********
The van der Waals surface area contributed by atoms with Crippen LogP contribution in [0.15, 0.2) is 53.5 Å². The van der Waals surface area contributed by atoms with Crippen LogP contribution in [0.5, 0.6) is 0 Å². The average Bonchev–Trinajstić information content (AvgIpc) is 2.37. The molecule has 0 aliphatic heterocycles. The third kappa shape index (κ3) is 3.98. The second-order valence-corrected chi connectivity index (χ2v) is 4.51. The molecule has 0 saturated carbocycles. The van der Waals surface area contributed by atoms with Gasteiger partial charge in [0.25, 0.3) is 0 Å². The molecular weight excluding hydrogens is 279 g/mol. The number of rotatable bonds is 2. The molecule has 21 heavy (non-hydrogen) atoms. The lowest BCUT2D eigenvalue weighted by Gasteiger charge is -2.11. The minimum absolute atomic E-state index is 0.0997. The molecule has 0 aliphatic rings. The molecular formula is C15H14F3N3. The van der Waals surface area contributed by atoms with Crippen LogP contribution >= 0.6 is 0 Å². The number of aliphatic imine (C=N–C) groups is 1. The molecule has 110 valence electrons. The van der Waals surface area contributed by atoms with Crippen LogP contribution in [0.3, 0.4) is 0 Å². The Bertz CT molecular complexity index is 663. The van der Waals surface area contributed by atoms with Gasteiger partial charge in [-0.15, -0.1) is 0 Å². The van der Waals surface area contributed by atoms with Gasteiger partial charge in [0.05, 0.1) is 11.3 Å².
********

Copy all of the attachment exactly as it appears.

The van der Waals surface area contributed by atoms with Crippen LogP contribution in [0.15, 0.2) is 53.5 Å². The van der Waals surface area contributed by atoms with Crippen LogP contribution in [0.5, 0.6) is 0 Å². The average Bonchev–Trinajstić information content (AvgIpc) is 2.37. The molecule has 0 aliphatic heterocycles. The third kappa shape index (κ3) is 3.98. The second-order valence-corrected chi connectivity index (χ2v) is 4.51. The molecule has 0 saturated carbocycles. The van der Waals surface area contributed by atoms with Gasteiger partial charge in [0.25, 0.3) is 0 Å². The molecular weight excluding hydrogens is 279 g/mol. The number of rotatable bonds is 2. The molecule has 21 heavy (non-hydrogen) atoms. The lowest BCUT2D eigenvalue weighted by Gasteiger charge is -2.11. The minimum absolute atomic E-state index is 0.0997. The molecule has 0 aliphatic rings. The molecular formula is C15H14F3N3. The van der Waals surface area contributed by atoms with Crippen LogP contribution >= 0.6 is 0 Å². The number of aliphatic imine (C=N–C) groups is 1. The molecule has 110 valence electrons. The van der Waals surface area contributed by atoms with Crippen LogP contribution in [0.3, 0.4) is 0 Å². The Bertz CT molecular complexity index is 663. The van der Waals surface area contributed by atoms with Gasteiger partial charge in [-0.15, -0.1) is 0 Å². The van der Waals surface area contributed by atoms with Gasteiger partial charge in [0.05, 0.1) is 11.3 Å².